UPDATE: The firmware appears to have been updated to fix this bug. See the note at the end of this post.
The other evening I was doing some imaging using my refractor on my iOptron GEM45 mount, and ran into a bit of a snag. I use N.I.N.A to manage my imaging runs, and I set up N.I.N.A and the iOptron ASCOM driver (iOptron Commander) together to handle the meridian flip needed during the imaging run. But while the meridian flip had worked just fine in previous imaging sessions, this time the meridian flip failed, and I had to manually intervene. But why?
A few months ago in a little consignment shop in our locality, I stumbled across something I’d never seen before. Stamped as “The Standard Desk Calcumeter,” it appeared to be some sort of calculating device. Since I have an odd fascination for such things, and since the price tag on it was only $12, I snatched it up. A little research confirmed that it was a cleverly-designed mechanical adding machine, where the digits were entered using the tip of a stylus on the rotating disks visible through the front plate. The Reset wheel on the far right side provided a quick and easy way to reset all the wheels to zero.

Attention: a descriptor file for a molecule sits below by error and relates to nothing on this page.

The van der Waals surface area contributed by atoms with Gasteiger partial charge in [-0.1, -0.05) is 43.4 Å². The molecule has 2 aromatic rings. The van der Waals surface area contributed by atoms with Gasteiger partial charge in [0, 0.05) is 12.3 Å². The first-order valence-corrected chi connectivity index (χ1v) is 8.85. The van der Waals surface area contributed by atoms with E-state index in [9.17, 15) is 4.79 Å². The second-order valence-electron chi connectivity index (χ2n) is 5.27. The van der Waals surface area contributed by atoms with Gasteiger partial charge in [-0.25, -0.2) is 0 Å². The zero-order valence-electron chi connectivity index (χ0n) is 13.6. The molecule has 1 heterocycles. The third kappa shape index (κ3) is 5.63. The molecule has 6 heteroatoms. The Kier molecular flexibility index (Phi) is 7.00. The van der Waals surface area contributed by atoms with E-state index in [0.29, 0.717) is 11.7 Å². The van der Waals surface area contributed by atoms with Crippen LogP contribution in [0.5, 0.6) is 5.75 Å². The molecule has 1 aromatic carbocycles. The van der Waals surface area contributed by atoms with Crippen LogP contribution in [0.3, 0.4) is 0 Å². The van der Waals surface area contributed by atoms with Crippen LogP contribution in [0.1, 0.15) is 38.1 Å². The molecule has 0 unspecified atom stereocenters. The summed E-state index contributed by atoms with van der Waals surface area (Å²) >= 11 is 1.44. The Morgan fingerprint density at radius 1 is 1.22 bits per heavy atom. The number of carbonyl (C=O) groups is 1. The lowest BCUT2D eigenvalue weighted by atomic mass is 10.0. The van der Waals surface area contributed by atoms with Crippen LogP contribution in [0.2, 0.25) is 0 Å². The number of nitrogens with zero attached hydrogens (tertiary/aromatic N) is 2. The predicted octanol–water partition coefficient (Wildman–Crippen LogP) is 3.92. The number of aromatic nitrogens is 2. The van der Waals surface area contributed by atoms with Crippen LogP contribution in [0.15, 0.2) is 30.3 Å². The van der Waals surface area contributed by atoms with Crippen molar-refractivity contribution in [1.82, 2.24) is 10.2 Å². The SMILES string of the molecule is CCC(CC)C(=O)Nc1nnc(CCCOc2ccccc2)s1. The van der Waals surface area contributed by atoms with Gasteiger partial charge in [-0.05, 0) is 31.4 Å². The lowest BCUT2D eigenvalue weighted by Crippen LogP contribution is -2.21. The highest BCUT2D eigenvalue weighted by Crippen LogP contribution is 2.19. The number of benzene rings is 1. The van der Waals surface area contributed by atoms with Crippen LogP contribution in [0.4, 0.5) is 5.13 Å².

When I first obtained it, this machine was a bit on the grubby side, and the reset wheel was very difficult to turn. It was apparent that it had not been used in many years (unsurprisingly). It would be a bit of a restoration project.
If you’ve been geeking out for a couple decades, chances are you at least saw the Radio Shack ProbeScope at some point in time.
I bought one back in the late ’90s and found it to be fairly handy for a number of things. Its sampling rate, as I recall, was 4MHz, meaning you could use it to at least detect the presence of RF in a circuit. I also used it to help me debug the code I wrote to emulate serial communications in the microcontroller for my Digital Setting Circles project.
The ProbeScope included a floppy disk with software on it for both DOS and Windows that allowed you to view the waveforms on your PC by connecting the ProbeScope to the PC’s serial port. Alas, the software was written back in the 16-bit days and won’t run on the 64-bit operating systems on most modern PCs. Plus, who has a floppy drive to read that disk anymore? But if you’ve read any of my other blog posts, you know I have a habit of finding ways to revive old but still useful technology that’s long since been left behind.
This is a little tidbit I stumbled across while reading KE7X’s “The Elecraft KX3 – Portable” manual. I was interested in adding a PTT switch of some sort to go with the lightweight computer headset I intended to use for portable operation with my Elecraft KX3. It’s possible to use the XMIT button on the front panel for PTT, but I wanted something a little more convenient.
A KX3 menu setting, a simple momentary SPST pushbutton switch, and a repurposed ballpoint pen housing ended up doing the trick. I think the picture below is worth a thousand words: